3 Steps To Love Your Pups Right When The Temps Are Dangerously Low

The weather was so bitterly cold this morning in Columbus, Ohio, that Alisha and I decided not to walk the dogs in it – choosing instead to wait until it warmed up a bit.

I decided to come home early and walk them while we still had some sunshine. Alisha has non-profit meetings all afternoon so I would need to take them one at a time.

So I leashed up Franky first, put his sweater on and headed out the door (unfortunately he refuses to wear any shoes over his paws – we’ve tried everything).

12471334_10208517932848984_2087081050239559107_oMy plan was to stay very close to home in case it was too cold for him and we needed to cut the walk short and quickly retreat back indoors.

But Franky decided he’d rather explore and kept pulling me further from home. I assumed he was comfortable and allowed him to lead us further and further from home while he enjoyed blazing his own trail…

We got about 6 blocks away from home when he stopped, picked up one of his paws (all the way to his chest), looked up at me and began crying and whimpering in pain.

I knew then that we had pushed it too far (even though it had only been ten minutes).

So I picked him up and carried him home those 6 blocks. It was 15 degrees outside but when we reached the house I was completely soaked in sweat. (Franky isn’t known for his thinness after all). 😉

The whole walk back I was trying to smooth him by telling him it was ok and kissing his head while trying to warm his cold paws with my gloves.

When we got home I sat down on the floor with him to dry and warm his paws with a towel. The whole time he kissed all over my face to express his gratitude for carrying him home and helping him.

Why the long story you ask?

Because three things strike me here which are worthy of discussion.

1) How sweet, expressive and appreciative dogs are.

Franky was cold and in pain but still recognized the fact that I had helped him by carrying him home and then cared for his cold paws when we got in.

He was kissing me to say thank you and to tell me he was aware and appreciative that I carried him home and was warming him up (even though it was my fault that he was allowed to stay outside until his paws were in pain).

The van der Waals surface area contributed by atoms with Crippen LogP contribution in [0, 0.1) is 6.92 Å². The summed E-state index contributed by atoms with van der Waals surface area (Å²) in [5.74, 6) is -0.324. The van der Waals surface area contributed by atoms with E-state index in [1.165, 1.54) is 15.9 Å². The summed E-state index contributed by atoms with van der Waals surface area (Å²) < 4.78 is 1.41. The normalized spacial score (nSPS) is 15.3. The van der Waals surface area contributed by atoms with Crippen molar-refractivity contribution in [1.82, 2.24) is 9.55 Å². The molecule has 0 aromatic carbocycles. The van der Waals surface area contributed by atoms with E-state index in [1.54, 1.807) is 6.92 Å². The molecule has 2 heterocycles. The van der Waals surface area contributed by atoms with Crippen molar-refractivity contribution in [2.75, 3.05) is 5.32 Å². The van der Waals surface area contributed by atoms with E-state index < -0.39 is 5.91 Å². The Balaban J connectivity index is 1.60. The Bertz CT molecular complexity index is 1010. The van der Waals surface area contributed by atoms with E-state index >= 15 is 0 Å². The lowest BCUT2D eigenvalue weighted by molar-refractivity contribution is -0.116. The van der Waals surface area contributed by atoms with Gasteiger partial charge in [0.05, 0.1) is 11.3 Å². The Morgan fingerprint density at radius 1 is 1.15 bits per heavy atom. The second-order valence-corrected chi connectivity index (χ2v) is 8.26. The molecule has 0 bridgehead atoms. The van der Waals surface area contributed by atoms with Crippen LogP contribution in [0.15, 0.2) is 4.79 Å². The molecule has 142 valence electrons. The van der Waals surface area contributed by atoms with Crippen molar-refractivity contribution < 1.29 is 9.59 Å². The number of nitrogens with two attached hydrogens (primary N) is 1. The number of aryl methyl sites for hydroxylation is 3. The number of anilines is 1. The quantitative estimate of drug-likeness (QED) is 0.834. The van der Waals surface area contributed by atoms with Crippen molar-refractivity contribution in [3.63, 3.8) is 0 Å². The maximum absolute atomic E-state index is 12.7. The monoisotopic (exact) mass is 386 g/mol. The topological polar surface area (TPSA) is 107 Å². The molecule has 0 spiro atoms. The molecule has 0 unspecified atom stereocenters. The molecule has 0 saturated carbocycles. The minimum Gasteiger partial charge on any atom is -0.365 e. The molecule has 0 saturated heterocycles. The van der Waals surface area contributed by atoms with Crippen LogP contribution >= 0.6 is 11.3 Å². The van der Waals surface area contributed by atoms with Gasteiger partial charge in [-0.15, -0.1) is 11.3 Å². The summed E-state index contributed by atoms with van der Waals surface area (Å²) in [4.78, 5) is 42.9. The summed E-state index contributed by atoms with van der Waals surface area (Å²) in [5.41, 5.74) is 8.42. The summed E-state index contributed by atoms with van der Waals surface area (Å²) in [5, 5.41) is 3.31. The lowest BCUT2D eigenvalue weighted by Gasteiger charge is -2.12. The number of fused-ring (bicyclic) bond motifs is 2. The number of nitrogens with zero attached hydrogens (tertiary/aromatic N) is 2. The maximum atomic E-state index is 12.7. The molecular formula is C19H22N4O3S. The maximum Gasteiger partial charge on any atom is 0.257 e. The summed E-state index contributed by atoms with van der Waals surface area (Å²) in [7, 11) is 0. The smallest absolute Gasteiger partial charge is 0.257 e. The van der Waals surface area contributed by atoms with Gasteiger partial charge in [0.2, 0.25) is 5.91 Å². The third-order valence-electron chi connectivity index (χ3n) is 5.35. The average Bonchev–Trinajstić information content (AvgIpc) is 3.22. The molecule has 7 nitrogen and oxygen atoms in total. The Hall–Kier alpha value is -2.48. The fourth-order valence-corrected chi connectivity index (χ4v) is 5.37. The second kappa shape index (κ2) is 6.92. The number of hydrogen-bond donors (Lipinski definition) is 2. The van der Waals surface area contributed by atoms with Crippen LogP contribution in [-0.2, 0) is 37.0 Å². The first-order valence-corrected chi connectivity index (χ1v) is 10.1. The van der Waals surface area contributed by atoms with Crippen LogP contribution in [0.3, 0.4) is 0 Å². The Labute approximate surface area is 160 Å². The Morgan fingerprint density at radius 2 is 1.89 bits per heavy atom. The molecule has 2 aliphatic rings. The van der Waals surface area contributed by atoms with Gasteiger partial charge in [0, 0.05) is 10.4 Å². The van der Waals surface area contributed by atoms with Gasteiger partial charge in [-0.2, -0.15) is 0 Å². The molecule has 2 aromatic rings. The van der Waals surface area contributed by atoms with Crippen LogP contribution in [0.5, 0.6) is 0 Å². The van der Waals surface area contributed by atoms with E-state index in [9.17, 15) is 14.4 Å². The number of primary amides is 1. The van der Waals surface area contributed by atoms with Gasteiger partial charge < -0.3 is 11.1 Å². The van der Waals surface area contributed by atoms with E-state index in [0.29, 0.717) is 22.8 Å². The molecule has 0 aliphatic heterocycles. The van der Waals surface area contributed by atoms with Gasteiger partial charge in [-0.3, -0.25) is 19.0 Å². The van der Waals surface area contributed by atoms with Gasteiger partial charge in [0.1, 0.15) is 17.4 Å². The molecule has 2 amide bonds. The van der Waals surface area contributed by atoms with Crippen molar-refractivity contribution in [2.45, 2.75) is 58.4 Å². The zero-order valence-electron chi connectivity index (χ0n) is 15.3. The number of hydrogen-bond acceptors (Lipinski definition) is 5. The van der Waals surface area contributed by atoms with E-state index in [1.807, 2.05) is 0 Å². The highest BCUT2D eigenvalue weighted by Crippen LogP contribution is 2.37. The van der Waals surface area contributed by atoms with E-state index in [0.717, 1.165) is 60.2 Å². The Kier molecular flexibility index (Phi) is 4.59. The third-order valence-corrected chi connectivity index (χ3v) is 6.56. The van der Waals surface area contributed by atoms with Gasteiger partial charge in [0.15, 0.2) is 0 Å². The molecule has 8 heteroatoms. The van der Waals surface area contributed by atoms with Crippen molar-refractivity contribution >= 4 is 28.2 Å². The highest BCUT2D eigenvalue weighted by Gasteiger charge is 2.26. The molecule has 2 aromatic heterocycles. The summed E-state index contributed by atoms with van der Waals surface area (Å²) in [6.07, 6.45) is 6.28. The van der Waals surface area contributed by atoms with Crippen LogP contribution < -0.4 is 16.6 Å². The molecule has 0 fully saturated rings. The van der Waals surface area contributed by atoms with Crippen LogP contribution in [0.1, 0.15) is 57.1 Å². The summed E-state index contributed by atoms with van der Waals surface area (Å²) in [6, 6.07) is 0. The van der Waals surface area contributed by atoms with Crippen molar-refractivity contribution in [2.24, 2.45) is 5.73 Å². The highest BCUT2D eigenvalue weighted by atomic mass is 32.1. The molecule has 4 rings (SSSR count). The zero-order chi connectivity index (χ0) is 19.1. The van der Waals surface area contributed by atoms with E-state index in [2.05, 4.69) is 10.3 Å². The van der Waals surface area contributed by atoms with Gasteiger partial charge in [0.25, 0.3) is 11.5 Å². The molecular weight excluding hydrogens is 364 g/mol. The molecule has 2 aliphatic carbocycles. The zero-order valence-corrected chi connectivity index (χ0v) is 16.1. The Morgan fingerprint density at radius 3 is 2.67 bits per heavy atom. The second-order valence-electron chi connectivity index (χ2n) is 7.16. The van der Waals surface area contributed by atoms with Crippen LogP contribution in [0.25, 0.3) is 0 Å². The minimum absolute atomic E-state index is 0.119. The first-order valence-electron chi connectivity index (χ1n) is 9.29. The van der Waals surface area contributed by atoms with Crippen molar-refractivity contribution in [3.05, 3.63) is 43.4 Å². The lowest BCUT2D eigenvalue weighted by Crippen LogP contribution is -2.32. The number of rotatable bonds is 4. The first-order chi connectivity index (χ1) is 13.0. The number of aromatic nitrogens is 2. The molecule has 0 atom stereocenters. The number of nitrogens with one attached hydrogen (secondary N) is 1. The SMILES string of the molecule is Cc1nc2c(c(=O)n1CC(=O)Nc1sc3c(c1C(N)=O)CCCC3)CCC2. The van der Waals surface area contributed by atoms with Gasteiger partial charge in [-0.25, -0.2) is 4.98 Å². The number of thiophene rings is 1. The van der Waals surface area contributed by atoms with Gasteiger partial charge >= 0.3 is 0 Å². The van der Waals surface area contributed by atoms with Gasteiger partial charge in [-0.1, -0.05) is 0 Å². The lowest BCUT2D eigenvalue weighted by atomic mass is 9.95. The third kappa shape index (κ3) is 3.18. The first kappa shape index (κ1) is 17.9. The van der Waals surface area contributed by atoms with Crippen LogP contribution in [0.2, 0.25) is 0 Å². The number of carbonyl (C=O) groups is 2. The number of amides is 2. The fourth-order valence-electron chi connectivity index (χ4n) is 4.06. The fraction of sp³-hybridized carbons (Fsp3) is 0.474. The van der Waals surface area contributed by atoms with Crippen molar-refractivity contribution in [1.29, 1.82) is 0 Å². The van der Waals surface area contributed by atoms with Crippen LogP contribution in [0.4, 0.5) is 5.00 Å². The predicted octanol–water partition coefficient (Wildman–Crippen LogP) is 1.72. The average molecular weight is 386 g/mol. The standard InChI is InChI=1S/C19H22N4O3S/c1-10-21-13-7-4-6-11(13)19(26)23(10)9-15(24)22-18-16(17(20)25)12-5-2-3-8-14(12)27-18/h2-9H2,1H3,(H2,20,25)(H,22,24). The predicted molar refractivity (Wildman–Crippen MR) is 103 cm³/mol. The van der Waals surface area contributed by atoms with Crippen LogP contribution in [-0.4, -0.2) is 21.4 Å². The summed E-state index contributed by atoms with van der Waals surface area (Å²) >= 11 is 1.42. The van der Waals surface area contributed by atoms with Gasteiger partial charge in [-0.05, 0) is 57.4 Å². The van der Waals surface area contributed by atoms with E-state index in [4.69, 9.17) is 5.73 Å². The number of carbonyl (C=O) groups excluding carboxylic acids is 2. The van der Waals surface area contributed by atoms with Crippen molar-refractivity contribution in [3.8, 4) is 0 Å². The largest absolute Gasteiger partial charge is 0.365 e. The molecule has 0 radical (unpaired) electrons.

My point?

Animal behavior like this is precious and should always be recognized and encouraged.

2) It is simply too cold (and there is too much salt on the ground) for prolonged exposure to the outdoors.

Franky was outside for under 20 minutes total (10 minutes of which he was being carried and not touching the cold ground at all).

My point?

Dogs can get injured even after a few minutes in this extreme weather.

Please keep your dogs inside while it’s this cold. Monitor them when they go out for bathroom breaks. Short stints outside are enough.

Instead, give them play breaks indoors to expend their energy. Play fetch, give them a new toy or play games that stimulate them mentally as much as physically.

1425719_10208483270102437_432601945444004377_n3) Dogs don’t always know what is best for them.

Franky kept walking further and further away from home. And even though I knew this was unwise I trusted his judgement that he knew what was right for him.

I was wrong.

He didn’t have the foresight to understand how long he should be outside in these conditions. Even though he wanted to stay outside and have fun, his physical body couldn’t handle it.

My point?

Dogs may want to be outside in this weather but we have to think for them and protect them from themselves.

It’s beyond freezing. Please keep them indoors, safe and cozy.

It’s going to warm up over the next couple days so they’ll get their window for long walks and outdoor play soon. 👌

Thank you kindly my friends.


Hi, I’m Luke, a family man, dedicated philanthropist, animal advocate, community activist, patron of the arts, speaker, writer, entrepreneur and venture capitalist.

My wife Alisha (of 11 years) and I reside in Columbus, Ohio along with our two dogs, Franky and Dino. We are deeply passionate about the arts, veteran affairs, the environment and specifically animal welfare.

Going forward, I will be blogging about the importance of advocating for our precious and often misunderstood “pit bulls” here on the Lovabull blog. I’d love to connect with you, my fellow passionate advocates, so that we can stand up for our Lovabulls together.

If you’d like to connect with me and see my blog posts first, find me in the Lovabull Community App by searching for and friending Luke Westerman.